“But, you did it. Didn’t you? You listened to the voice and now the public is waiting to buy your book. Money in hand.”

Slowly I took the knife out of my pocket. “I did it with this, you know.”

“Tell me again. Exactly what you did. I want to be rich too.” He was holding his empty glass up to signal the waiter. It seemed as if he was getting ready to hear the story for the first time.

“I’ve told you twice already. It’s just not something I like to –”

“I want to hear it again. Please tell me.” He ordered us each a pint each and when they were  in front of us we took them to a dark, corner booth. He was waiting for me to begin, so I downed half the pint and began the story for him.

Our Walk (fragment 4)

Our Walk
(fragment 4)
by Thadd Presley

As you may well have heard from your own vicar or sister, as you follow our journey together and learn of our battles, the lives of my companions and myself were given over to our Father God before we were born, whether we admit it or not, making our conception a matter of the Church with nothing to with a husband and wife’s love for one another. Our birth into the realm of Earth put a dual claim on us; God had a claim to our spirit while the Church had it’s claim on our body and we knew from an early age that our short lives would be given back to God quickly, for our paths were to bring before us the manifestation of an evil so fierce and powerful that we would surely die upon setting our eyes on it. Our hearts would fail us at just knowing such a blasphemy, since our hearts were the writing stone of God’s commandments long before our fleshy bodies had been taught the lies which would have led us into sin. We know not what lies ahead of us, only that we are to show no fear, nor even bat an eyelash in the presence of Hell’s most hideous creations. When we stand up face to face with the vilest of acts performed by cruelest of monsters, we know our bodies are nothing but dirt and our souls were never ours. The control we have learned to exercise over our body was just for these moment so we can someday fulfill God’s commandment. It is not our lives for which we should hold dear, because there exists a Salvation that none can rival. The evil which lies before us does not have the power to pluck us from the hands of God, only to deliver us into them. While Satan has tried in vain to plunge all of humanity into darkness, even since the beginning of time, and cause God’s children to falter and turn from their destiny, hasn’t the authority to undermine the truth of God’s promises, which is life eternal with God Almighty, who’s name is Worthy.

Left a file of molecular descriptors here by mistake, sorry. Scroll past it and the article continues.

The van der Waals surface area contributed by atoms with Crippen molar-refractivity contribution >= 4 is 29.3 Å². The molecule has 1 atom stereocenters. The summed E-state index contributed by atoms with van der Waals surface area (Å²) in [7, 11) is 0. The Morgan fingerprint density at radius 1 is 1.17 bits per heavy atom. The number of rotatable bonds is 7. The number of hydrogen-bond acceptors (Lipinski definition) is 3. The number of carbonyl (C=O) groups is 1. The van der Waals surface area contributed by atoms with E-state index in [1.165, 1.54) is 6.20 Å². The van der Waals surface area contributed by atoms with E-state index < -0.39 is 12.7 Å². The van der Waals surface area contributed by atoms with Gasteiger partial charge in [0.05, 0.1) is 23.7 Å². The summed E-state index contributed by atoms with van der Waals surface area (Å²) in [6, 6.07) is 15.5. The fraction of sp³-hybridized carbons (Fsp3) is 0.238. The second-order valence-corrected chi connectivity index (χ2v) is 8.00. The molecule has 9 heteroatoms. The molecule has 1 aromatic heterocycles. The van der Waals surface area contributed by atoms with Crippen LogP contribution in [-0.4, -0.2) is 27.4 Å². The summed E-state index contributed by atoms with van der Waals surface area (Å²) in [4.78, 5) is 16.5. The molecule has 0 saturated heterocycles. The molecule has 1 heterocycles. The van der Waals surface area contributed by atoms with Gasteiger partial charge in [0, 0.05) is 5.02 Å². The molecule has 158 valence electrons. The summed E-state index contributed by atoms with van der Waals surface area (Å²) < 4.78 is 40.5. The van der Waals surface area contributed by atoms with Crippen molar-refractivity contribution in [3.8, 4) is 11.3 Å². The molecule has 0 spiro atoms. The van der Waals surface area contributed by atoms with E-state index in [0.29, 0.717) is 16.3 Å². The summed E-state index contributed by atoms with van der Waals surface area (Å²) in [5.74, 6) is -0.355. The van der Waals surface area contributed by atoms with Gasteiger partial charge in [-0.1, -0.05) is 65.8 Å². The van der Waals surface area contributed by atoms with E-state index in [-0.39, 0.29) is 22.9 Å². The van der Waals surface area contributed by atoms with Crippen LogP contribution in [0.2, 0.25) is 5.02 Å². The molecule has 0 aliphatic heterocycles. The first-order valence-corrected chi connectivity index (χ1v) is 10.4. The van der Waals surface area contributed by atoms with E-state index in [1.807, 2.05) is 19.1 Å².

Our Walk (fragment 3)

Our Walk:
Fragment 3

by Thadd Presley

I can’t help having this confidence, for it is my belief, although I have walked exactly the path that the Devil drew out for sinners and fell for his traps at every turn, my life is in the hands of God now; and, if it is His decision to feed me to the fires of this place and allow my body to lie here dead, along with my brothers, I still could not back down; for Jesus had to walk this same path, alone and tempted of the same and more, yet He did not back down; for my sake, He gave His life and all of His blood, so that I might make my own decisions and decide to do right or wrong, while knowing that Christ’s blood covers my sins and makes my evilest acts unknown to all, even God; so I am empowered to uphold good, to stand in the face of evil no matter, the form or fierceness of my enemy: the height or the breadth of sin, nor the strength of the temptation that shall come, neither even the pleasures that most sins are promised to bring, I will not back down from this fight or turn back into that blackness that I once called my life.